We’ve been incredibly fortunate throughout our journey, so we feel that it’s important to give back as much as we can. It’s not just money — it’s also time and expertise and all these different factors, so over the years we’ve been focused on various mostly women-focused initiatives, from Girls Inc. to supporting local chapters of school events. It’s been very joyous to participate in small but powerful ways. About five years ago, our Production Director Libby, who is also a Cornellian, came to us and said she wanted to start a factory — we had just moved to BK and had an incredible new space. She founded Course of Trade, which is dedicated to teaching women in New York how to sew. We produced and sold bags, which paid for the scholarships of the next students down the line. It’s been an amazing experience to empower our students economically, and we are grateful to have a teammate like Libby who tells us what she wanted to do and how we could make it happen.
What other prominent gaps in the swimwear industry do you hope to tackle?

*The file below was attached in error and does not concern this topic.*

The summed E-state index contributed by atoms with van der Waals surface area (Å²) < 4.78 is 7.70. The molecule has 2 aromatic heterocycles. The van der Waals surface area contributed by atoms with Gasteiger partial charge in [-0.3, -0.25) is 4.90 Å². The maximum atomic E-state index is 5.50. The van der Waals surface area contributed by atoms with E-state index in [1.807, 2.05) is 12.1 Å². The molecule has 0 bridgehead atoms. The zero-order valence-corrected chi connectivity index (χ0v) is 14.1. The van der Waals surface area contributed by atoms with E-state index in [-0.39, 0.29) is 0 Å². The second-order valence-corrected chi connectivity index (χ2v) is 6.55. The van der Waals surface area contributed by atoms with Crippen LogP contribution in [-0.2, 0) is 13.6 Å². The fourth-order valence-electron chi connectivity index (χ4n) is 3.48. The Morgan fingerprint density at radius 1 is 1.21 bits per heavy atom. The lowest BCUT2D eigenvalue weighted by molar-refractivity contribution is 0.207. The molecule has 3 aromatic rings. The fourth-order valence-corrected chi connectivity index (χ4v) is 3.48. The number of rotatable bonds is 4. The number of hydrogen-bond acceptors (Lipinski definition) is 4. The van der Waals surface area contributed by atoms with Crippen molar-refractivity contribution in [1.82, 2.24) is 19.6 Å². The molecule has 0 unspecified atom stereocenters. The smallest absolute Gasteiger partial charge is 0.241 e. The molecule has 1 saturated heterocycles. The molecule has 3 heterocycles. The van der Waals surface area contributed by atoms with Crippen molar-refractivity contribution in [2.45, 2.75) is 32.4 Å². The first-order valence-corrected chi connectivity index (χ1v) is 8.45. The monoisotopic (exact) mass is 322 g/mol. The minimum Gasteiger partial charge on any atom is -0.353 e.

I believe it is important to use your senses to get a feel for everything out there and address them as you experience them — to listen to and understand other people’s experiences. The swimwear industry has tremendous opportunities to think about how we define sustainability — it goes far beyond the types of textiles you use. The industry is an incredible tapestry of people with an incredibly diverse skill set and there needs to be the utmost respect for every person along the way. The industry is often presented as the designer or the brand and then the business as a separate entity, which is a disrespectful way of looking at it. With all the transparency available nowadays, it is important to see that you can’t create a garment without the contributions of everyone. You can’t have a designer without a salesperson in a retail location who creates a warm and inviting place for the garments, or all the hands creating each piece. It’s time for people to see the humanity in fashion — it’s a force that is really coming to light these days. By virtue of that, we have a lot of great creative minds coming to the surface with opportunities to express themselves. This will continue to yield more movements in how a swimsuit should feel, how it should look, why we should invest in it. The notion of sustainability is actually a catch-all because it’s a little bit shoehorned into a circular idea, but it’s deeper and broader: understanding the complexity and depth of that alone will yield not just new businesses but also some very interesting roads to travel down in the future.